Forensic Fashion
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>Costume Studies
>>1776 Korean yangban
Subject: 양반, 兩班 scholar-official
Culture: Korean gentry
Setting: late Joseon dynasty, Korea 17-19thc

Event Photos


Primary Sources

* Hyun 2004 October online
"The flourishing of genre paintings and the growing interest in the work and leisure activities of common people in the eighteenth century reflect the changing sociopolitical climate of the second half of the Joseon dynasty. A turning point in the Korean people’s perception of their own culture and that of their neighboring countries came with the fall of China’s Ming dynasty (1368–1644). Historically, China and Korea had always had very close political and cultural ties. With the Manchu conquest of China, Joseon officials and scholars began to question China’s role as the leader and center of civilization and to embark on explorations of things native to Korea. New schools of thought emerged. In philosophy, silhak (the Practical Learning School) called for the reexamination of land distribution policies, class differences, and the economy. The flourishing of cultural activity was not limited to the yangban, but also occurred in the lower classes. There was an increase in vernacular writing in hangeul (Korean alphabet) throughout the different classes of society. Genre painting and paintings depicting famous sites in Korea, known as jingyeong (“true-view”) landscape painting, experienced unprecedented popularity. These two painting types are frequently cited as evidence of the increasing emphasis on the development of a Korean cultural identity and are among the most celebrated artistic achievements of the late Joseon dynasty."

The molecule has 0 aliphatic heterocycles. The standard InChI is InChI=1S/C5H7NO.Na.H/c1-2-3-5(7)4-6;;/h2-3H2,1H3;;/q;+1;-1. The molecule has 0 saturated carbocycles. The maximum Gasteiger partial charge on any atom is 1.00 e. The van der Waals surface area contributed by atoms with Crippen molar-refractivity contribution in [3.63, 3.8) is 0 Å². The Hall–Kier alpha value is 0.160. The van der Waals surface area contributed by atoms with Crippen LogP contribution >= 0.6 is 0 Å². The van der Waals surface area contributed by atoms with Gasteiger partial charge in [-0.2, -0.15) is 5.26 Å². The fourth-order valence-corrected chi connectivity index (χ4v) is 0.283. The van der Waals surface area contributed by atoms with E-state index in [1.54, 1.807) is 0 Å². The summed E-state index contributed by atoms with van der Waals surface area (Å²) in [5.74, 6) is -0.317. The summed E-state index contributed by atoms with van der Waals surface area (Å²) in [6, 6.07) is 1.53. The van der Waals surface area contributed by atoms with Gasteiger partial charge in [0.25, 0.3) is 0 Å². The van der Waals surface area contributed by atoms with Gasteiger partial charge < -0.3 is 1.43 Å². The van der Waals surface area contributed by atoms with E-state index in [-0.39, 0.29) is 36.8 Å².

​Secondary Sources


Field Notes